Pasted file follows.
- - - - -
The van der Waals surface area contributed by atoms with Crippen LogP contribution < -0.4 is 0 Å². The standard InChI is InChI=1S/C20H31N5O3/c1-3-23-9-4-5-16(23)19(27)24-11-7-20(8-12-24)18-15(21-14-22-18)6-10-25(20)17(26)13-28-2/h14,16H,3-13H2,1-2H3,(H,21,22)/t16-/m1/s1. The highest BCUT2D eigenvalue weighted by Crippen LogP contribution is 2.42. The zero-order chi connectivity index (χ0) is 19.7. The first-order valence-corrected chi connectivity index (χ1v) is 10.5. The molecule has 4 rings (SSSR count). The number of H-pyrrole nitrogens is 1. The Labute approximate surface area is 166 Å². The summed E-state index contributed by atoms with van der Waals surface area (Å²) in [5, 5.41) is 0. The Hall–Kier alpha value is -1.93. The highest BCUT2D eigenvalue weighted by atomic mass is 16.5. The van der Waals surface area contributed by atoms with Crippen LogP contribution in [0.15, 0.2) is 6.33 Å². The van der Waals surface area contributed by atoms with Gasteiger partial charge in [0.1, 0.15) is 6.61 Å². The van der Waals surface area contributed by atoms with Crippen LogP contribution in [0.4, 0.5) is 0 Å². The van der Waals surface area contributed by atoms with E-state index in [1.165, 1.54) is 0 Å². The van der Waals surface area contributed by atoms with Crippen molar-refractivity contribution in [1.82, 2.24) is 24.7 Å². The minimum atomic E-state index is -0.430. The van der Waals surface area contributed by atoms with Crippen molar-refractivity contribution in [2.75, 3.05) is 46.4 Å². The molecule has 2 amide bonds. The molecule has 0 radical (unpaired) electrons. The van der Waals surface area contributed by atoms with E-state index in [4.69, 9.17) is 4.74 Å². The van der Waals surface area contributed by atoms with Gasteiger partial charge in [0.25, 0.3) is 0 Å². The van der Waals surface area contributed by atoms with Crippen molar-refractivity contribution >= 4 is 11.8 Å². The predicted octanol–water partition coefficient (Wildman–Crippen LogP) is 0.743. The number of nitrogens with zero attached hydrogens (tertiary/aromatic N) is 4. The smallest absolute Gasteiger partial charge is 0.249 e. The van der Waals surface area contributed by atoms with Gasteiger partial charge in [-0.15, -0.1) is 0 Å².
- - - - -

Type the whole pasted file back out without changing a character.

The van der Waals surface area contributed by atoms with Crippen LogP contribution < -0.4 is 0 Å². The standard InChI is InChI=1S/C20H31N5O3/c1-3-23-9-4-5-16(23)19(27)24-11-7-20(8-12-24)18-15(21-14-22-18)6-10-25(20)17(26)13-28-2/h14,16H,3-13H2,1-2H3,(H,21,22)/t16-/m1/s1. The highest BCUT2D eigenvalue weighted by Crippen LogP contribution is 2.42. The zero-order chi connectivity index (χ0) is 19.7. The first-order valence-corrected chi connectivity index (χ1v) is 10.5. The molecule has 4 rings (SSSR count). The number of H-pyrrole nitrogens is 1. The Labute approximate surface area is 166 Å². The summed E-state index contributed by atoms with van der Waals surface area (Å²) in [5, 5.41) is 0. The Hall–Kier alpha value is -1.93. The highest BCUT2D eigenvalue weighted by atomic mass is 16.5. The van der Waals surface area contributed by atoms with Crippen LogP contribution in [0.15, 0.2) is 6.33 Å². The van der Waals surface area contributed by atoms with Gasteiger partial charge in [0.1, 0.15) is 6.61 Å². The van der Waals surface area contributed by atoms with Crippen LogP contribution in [0.4, 0.5) is 0 Å². The van der Waals surface area contributed by atoms with E-state index in [1.165, 1.54) is 0 Å². The van der Waals surface area contributed by atoms with Crippen molar-refractivity contribution in [1.82, 2.24) is 24.7 Å². The minimum atomic E-state index is -0.430. The van der Waals surface area contributed by atoms with Crippen molar-refractivity contribution in [2.75, 3.05) is 46.4 Å². The molecule has 2 amide bonds. The molecule has 0 radical (unpaired) electrons. The van der Waals surface area contributed by atoms with E-state index in [4.69, 9.17) is 4.74 Å². The van der Waals surface area contributed by atoms with Gasteiger partial charge in [0.25, 0.3) is 0 Å². The van der Waals surface area contributed by atoms with Crippen molar-refractivity contribution >= 4 is 11.8 Å². The predicted octanol–water partition coefficient (Wildman–Crippen LogP) is 0.743. The number of nitrogens with zero attached hydrogens (tertiary/aromatic N) is 4. The smallest absolute Gasteiger partial charge is 0.249 e. The van der Waals surface area contributed by atoms with Gasteiger partial charge in [-0.15, -0.1) is 0 Å².